GLISSANDO; OR THE ART OF CRUELTY — Dayana Stetco

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The cast of Glissando: Susan David, Conni Castille, Jessy Hylton, Sarah Mikayla Brown, and Jason Knight.

Glissando; Or, The Art of Cruelty will be performed by the Milena Theatre Group at the James Devin Moncus Theatre, Lafayette, in January 2015 with the following cast:

ANTON CHEHOV*
Jason Knight
EMMA CHEHOV
Sarah Mikayla Brown
OLGA
Susan David
LENA
Jessy Hylton
MARNIE
Conni Castille
THE SOUND GUY
J. Bruce Fuller

Set Design, Paintings, Photography
Susan David
Costume Design
Darolyn Robertson
Choreography
Alexandra Culotta
Lighting Design
Brian D. Schneider
Stage Management
Kelley Gillaspy
Stage Direction
Dayana Stetco

Source texts: Chekhov, Three Sisters; Ibsen, A Doll’s House; Jean Benedetti, Dear WriterDear ActressThe Love Letters of Anton Chekhov and Olga Knipper; Paul Auster, The New York Trilogy: Ghosts.

Produced by the Acadiana Center for the Arts and Freetown Studios

*The spelling of the character’s last name – CHEHOV instead of CHEKHOV – is preferred because it comes closer to the original Russian pronunciation of the name.

***

GLISSANDO; OR, THE ART OF CRUELTY

Characters:
ANTON (TONY) CHEHOV – a modern playwright
EMMA – an actress, his wife
OLGA, LENA, MARNIE – the three sisters in CHEHOV’s play, also the actresses playing the sisters
J- the sound guy

The stage is divided, mostly symbolically, into two areas: stage right – the CHEHOV household; stage left – rehearsal space for CHEHOV’s play, a minimal set suggesting the sisters’ living room.

An armchair, a small desk, a small bulletin board, and a bar cart designate CHEHOV’s work area. A chair for EMMA, always at a distance, as if EMMA is meant to occupy the position of CHEHOV’s eternal spectator.

A long dining table, chairs, a guitar, and a lot of sports equipment in the sisters’ area. The rehearsal space works flexibly: it is a living room, but it also functions as dining room, study, exercise room, etc. As the lines between the actresses playing the three sisters and the sisters’ characters are being blurred, the space becomes more difficult to define.

Music. CHEHOV is writing frantically, but not successfully. From time to time he drinks from a large cocktail glass. He’s in a bad mood – nothing new there. Mostly tension. EMMA, in her chair, pretends to look though a magazine but is, in fact, watching him attentively. In the sisters’ area, OLGA is grading papers. From time to time she stops and looks at the ceiling, listening for something. Attic noises, probably.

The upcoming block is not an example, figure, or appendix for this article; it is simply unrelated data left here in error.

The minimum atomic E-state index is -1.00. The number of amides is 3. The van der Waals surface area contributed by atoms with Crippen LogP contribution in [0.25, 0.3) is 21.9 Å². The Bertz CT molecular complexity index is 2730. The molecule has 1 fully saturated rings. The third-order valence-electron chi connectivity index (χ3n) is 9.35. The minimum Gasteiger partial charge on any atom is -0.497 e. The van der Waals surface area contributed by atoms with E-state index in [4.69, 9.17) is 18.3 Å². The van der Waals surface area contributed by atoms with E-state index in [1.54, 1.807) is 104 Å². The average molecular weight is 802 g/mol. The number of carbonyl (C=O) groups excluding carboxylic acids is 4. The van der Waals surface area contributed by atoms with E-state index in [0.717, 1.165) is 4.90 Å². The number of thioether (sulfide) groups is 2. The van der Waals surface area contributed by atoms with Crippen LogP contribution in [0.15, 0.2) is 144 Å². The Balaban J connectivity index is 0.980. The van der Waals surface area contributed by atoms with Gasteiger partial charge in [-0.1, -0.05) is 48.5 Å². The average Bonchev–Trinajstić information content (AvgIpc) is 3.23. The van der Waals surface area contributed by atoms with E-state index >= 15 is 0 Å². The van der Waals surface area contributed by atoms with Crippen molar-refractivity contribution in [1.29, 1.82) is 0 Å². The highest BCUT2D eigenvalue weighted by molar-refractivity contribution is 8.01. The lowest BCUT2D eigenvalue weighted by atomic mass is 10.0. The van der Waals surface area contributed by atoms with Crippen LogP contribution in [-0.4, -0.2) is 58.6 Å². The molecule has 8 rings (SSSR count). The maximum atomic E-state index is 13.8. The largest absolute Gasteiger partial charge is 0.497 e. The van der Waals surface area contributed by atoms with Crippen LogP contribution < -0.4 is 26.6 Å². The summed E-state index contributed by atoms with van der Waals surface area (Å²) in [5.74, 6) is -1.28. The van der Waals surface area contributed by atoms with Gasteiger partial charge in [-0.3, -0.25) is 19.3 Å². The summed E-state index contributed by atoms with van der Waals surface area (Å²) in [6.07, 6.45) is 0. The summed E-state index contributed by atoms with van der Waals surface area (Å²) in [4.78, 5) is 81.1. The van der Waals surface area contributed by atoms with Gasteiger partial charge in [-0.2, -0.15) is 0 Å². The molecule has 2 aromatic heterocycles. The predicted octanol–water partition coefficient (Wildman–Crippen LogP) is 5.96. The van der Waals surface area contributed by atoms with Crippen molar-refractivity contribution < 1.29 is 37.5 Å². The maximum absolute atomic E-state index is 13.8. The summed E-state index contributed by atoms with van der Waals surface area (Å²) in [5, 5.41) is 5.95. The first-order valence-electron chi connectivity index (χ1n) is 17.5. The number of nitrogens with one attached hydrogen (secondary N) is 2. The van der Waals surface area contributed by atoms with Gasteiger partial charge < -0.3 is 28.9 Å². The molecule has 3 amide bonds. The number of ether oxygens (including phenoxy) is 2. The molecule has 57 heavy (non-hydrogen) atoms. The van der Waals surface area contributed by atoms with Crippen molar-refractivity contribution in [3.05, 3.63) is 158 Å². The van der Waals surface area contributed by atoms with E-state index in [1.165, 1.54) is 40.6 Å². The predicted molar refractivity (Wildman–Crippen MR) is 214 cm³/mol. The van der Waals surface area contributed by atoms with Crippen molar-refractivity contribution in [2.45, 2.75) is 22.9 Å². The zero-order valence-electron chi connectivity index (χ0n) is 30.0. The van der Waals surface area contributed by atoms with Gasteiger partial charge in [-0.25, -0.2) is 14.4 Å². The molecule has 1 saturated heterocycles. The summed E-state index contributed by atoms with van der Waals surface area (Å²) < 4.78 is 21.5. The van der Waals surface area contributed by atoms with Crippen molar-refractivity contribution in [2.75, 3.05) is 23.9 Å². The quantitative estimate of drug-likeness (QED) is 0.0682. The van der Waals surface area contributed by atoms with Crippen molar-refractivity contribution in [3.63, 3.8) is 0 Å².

Unexpectedly, in one angry gesture, CHEHOV sweeps stacks of papers off his desk.

EMMA
Problem?

CHEHOV
It’s this play.

EMMA
Are you stuck?

CHEHOV
No. I’m thinking.

(Pause)

EMMA
You wrote Noir in a week.

CHEHOV
That’s not true.

EMMA
You had a read-through on the first day of rehearsal.

CHEHOV
That was a skeleton text. By opening night it had doubled in size.

EMMA
You sat down and wrote it. I remember.

CHEHOV
The final version took months.

EMMA
Do you have a skeleton text for this one?

CHEHOV
No. I keep writing scenes, but I can’t put them together. The rhythm is all wrong.
(Stage left, OLGA picks up the phone and dials. The phone rings)
Hello?

EMMA
Do you have a title?

CHEHOV
The Women.

OLGA
Tony?

EMMA
The Women?

CHEHOV
(To OLGA)
Don’t call me that.

EMMA
Olga?

CHEHOV
Yes.
(Pause. To EMMA)
Three Women?

EMMA
Seriously?

OLGA
Tony? Are you there?

CHEHOV
Yes.
(To EMMA)
Not good?

OLGA
What?

CHEHOV
I’m not talking to you.

OLGA
You are talking to me.

CHEHOV
Don’t be absurd. Please. Not today.
(To EMMA)
Then what?

OLGA
We have rats in the attic. At least I think they’re rats. They keep eating things, chewing constantly. What if they chew through the ceiling? The attic hatch is in my bedroom. What if they fall on me while I’m asleep?

CHEHOV
It could be a squirrel.

EMMA
Three Sisters.

CHEHOV
Three Sisters…Good title.

OLGA
What?
(Beat)
It’s not a squirrel. Squirrels are funny. And manic. Rats are consistent. They’ve been chewing at the same pace for hours. Chew-chew-chew. Perhaps they’re eating one of their own. If it’s injured. Animals do that.

CHEHOV
So do people.

EMMA
What do people do?

CHEHOV
Eat their own. Like cannibals.

OLGA